Kaval ~ Ancient Transylvanian Flute

Moldavian Kavals by Winne Clement
Moldavian Kavals by Winne Clement
Imagine yourself strolling through a beautiful forest, a canopy of trees and grasses, a myriad of flowers all around and just up ahead, a clearing where a river flows down into a deep pool.

As you approach the water you hear a flute playing. The music is coming from the hillside beyond. You decide to sit a while and listen to the sweet harmonics which echo throughout the landscape.

Then, as a wild Deer wanders into sight across the pond and casts its gaze upon you, a falling rock crashes into the water. The Deer is startled but doesn’t move. For the Deer has heard the music too. And the Deer knows this song.

This is the song of the wilderness.

The Moldavian Kaval is perhaps one of the most powerfully startling flutes in the world. At first its voice, sweet and sonorous, innocent and fragile… yet thence in spirit, becomes the thunder, the rain and the mighty rumbling of the mountains.

For this flute, believed to originate in Transylvania many hundreds of years ago, is a flute with many transcendental voices.

The Soul Of The Kaval

The Moldavian Kaval is an end blown fipple flute, featuring five finger holes, each layed out to compose a founding Transylvanian scale.

Unlike the Western Tin Whistle or Recorder, the Kaval’s fipple is reversed to the opposite side, facing the flautist. This underside placement of the fipple allows the flautist to apply a lower lip embouchure unto the fipple chamber.

Behold, for whence this lower lip embouchure is applied, the once sweet and innocent melodies become the mighty calling of the wilderness and the sacred poetry of dragons. A new voice is born… a voice like thunder.

Indeed the holy unique character of the Moldavian Kaval is its ability to change its voice in the most diversely profound ways.

The flute’s founding key is tied to effectively a minor scale with a sharpened 4th and flattened 7th. Yet this unusual, almost prehistoric characteristic is far from primitive.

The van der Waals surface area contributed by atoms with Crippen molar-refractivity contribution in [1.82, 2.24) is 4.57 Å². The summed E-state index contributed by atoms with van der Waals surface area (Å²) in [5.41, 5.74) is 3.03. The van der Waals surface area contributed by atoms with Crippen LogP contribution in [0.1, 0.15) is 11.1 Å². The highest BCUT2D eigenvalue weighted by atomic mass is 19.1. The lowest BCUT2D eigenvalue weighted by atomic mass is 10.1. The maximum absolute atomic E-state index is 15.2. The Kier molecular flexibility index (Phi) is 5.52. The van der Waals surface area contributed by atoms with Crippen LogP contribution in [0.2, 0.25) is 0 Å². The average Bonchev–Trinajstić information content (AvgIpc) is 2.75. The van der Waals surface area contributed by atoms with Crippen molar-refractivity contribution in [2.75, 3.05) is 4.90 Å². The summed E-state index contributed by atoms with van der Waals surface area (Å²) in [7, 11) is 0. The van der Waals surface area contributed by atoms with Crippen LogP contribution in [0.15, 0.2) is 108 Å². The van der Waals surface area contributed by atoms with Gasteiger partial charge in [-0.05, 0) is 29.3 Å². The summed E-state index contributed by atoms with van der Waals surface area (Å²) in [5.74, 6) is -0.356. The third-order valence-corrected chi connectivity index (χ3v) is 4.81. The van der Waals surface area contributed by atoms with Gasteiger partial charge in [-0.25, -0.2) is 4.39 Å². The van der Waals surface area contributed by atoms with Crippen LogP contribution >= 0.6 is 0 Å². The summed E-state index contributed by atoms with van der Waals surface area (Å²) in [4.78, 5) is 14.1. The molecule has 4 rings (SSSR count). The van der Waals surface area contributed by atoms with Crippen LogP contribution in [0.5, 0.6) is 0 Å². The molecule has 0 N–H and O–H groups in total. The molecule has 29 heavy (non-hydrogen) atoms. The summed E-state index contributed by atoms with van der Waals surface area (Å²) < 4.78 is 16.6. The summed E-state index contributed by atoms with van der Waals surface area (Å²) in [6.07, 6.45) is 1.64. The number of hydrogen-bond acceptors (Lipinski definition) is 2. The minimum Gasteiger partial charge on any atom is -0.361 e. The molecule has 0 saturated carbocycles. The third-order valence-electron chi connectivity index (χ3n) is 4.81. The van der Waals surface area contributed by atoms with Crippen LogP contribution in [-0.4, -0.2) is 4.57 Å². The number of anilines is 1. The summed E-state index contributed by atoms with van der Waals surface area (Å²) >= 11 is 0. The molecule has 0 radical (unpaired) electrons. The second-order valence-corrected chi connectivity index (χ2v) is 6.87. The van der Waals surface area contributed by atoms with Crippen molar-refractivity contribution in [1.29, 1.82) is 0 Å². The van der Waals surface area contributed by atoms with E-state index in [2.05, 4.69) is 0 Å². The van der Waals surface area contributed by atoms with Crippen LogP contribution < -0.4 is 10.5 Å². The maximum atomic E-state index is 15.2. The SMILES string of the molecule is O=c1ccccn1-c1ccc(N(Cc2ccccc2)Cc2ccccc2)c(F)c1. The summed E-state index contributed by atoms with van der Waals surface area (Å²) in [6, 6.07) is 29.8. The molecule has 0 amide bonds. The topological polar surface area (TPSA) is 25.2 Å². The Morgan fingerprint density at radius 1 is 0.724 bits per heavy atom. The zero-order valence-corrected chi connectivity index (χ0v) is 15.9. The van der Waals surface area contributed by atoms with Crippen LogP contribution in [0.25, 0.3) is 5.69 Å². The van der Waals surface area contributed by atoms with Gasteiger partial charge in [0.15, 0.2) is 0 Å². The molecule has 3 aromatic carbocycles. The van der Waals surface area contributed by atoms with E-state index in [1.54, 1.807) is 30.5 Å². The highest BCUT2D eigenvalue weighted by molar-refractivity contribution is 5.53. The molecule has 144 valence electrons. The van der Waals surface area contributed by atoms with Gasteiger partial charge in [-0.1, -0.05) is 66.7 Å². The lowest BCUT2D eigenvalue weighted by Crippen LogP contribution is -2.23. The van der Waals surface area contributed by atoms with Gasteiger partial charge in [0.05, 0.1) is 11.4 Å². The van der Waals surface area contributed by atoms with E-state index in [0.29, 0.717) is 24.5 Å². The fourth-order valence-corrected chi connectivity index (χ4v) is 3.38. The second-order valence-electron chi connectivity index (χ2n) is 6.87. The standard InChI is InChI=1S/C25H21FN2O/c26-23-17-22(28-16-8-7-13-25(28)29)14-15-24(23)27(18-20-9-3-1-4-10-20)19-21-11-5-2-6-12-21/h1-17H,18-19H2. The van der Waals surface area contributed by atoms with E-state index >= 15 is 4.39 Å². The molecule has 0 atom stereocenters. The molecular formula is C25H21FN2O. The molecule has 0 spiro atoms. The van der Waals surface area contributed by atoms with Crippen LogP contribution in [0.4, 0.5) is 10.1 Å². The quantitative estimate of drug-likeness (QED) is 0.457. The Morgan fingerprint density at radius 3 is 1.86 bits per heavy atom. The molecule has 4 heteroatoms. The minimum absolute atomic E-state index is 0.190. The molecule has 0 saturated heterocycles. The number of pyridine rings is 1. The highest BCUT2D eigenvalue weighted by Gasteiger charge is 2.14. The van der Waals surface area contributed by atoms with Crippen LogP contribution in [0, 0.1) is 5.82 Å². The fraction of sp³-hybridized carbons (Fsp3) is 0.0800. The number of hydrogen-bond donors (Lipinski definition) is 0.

Whence the lower lip is applied, an incredible control over the flute’s voice is granted directly to the player. This control allows the player to perform melodic phrases which would otherwise seem impossible on an end blown fipple flute.

Moldavian Kaval by Winne Clement
Moldavian Kaval
The five uniquely tuned holes and reversed fipple embouchure produce a mesmerizing harmonic scale.
The lower lip actually prevents the flute jumping an octave prematurely, allowing for far greater volume.

Variations in lip placement and breathing allow many profound textures of a second ‘thundery’ voice to this instrument.

Indeed the Kaval itself is born of the ‘overtone flute’ and as such is naturally gifted to harmonics. Whence the lower lip is applied, these harmonics become so incredibly rich in timbre that even several overtones can be played at once!

Furthermore the invoking of all these traits whilst adventuring with creative cross fingerings enables a whole universe of otherworldly harmonies.

Winne Clement is a master flutemaker from Belgium. He is a wonderful man who engages his gift of music through not only performance, but education, discussion and creative workshops, with all kinds of people, both young and old.

His craftmanship is exceptionally professional and his flutes are amongst the most beautiful creations I have ever known.

Max Brumberg from Slovakia, is likewise a master flutemaker, who has also an exceptionally profound gift of musical creativity. Furthermore he is a most talented and accomplished artist who’s repertoire of harmonic overtone compositions ignite a wondrous magic within.

His music, incorporating Didgeridoo, Fujara, Overtone and Kaval is available worldwide.

Winne Clement ~ Flutemaker : Kaval
Max Brumberg ~ Flutemaker : Kaval
Wikipedia ~ Kaval

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5 thoughts on “Kaval ~ Ancient Transylvanian Flute

    1. I guess the big one isn’t likely to make a blog post, partly because other than its size there’s not a great deal of novelty and also because I’ve never played one. However, here is a video of it being played on stage.


    1. Oh yes, they are infinite in number and sometimes also in size. There are flutes so huge that a person either end must hold it whilst the flautist plays. I might cover that one in due time. Thanks for popping by. Regards, Simon.


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